To get reliable figures, researchers from the University Medical Centre in Utrecht studied 20,853 who were overweight or obese. They compared two separate types, people who regularly had fish, chicken, wine, raw vegetables and fruit, and those that lived on a diet with regular intake of fast food, including chips and snacks .
The results found that not only did those in the fast food group have an increased risk of diabetes but one that was 70% higher. The researchers also found that the amount of fast food also made a difference as those that had the highest intake of fast food had an increase in risk of 114% compared with those in the study that had the lowest intake.
Fast food is characterised by a number of negative factors for health and is typically energy dense and high in calories, fat and carbohydrate. Whilst having a lot of calories, these foods are often nutritionally lacking, particularly the likes of crisps and chips, and have little fibre or essential vitamins and minerals.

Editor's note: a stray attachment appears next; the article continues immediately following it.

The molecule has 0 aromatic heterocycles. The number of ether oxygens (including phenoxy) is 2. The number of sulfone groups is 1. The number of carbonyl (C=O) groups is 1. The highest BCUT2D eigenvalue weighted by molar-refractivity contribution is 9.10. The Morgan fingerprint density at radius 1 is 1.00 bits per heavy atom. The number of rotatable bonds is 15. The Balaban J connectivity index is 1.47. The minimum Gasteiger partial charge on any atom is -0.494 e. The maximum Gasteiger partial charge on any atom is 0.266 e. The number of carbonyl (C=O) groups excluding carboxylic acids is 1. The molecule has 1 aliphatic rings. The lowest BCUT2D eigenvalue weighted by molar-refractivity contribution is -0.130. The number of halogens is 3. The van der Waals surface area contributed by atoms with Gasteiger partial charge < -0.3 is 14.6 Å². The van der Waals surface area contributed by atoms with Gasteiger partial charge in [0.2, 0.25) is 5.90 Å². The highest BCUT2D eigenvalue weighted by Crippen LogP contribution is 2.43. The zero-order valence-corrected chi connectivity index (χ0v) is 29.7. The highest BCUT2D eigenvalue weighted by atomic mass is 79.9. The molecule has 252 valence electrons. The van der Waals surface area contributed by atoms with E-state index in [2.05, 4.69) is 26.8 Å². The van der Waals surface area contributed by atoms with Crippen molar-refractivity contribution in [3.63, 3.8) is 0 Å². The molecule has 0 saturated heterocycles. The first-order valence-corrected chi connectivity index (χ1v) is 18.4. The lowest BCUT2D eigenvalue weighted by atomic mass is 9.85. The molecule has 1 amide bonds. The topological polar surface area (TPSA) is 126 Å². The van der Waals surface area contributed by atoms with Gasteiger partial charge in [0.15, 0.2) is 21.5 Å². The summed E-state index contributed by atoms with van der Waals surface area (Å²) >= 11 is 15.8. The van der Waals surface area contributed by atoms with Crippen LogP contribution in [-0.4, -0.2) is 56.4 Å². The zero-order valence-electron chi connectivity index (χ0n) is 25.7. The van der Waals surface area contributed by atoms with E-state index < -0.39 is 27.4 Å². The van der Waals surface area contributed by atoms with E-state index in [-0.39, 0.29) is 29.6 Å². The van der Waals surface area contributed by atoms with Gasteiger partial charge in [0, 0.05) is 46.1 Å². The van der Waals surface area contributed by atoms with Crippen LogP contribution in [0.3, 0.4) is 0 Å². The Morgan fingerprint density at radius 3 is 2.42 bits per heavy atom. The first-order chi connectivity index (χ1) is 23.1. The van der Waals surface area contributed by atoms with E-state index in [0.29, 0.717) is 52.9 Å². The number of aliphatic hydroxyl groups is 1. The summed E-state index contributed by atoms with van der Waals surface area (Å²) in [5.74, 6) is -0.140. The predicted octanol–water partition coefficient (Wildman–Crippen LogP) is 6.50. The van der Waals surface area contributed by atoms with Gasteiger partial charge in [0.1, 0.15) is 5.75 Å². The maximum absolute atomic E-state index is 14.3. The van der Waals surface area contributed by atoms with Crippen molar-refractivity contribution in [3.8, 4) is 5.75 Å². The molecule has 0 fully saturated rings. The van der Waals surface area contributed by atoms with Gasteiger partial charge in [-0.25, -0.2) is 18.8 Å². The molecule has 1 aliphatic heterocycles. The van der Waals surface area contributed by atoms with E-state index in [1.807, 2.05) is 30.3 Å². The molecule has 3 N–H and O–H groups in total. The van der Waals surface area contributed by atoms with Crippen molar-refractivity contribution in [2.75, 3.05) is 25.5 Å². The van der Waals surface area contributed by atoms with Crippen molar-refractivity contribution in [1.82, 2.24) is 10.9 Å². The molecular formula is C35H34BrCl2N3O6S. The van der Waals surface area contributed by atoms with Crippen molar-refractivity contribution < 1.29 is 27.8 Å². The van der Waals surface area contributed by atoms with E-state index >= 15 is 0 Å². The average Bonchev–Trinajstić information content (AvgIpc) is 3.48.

Benedict Jephcote, editor of Diabetes.co.uk, stated, "The increase in risk of 70% is significantly higher than studies that have looked at one particular food group, such as sugary soft drinks or red meat.
"The fact that higher amounts of processed fast food could more than double the risk of type 2 diabetes should be sending a clear message to decision makers in the UK. Only last month did the Minister for High Streets, Brandon Lewis MP, state that fast food restaurants were 'massively important' for town centres."
The study is part of the EPIC-NL study which stands for the European Investigation into Cancer and Nutrition for the Netherlands.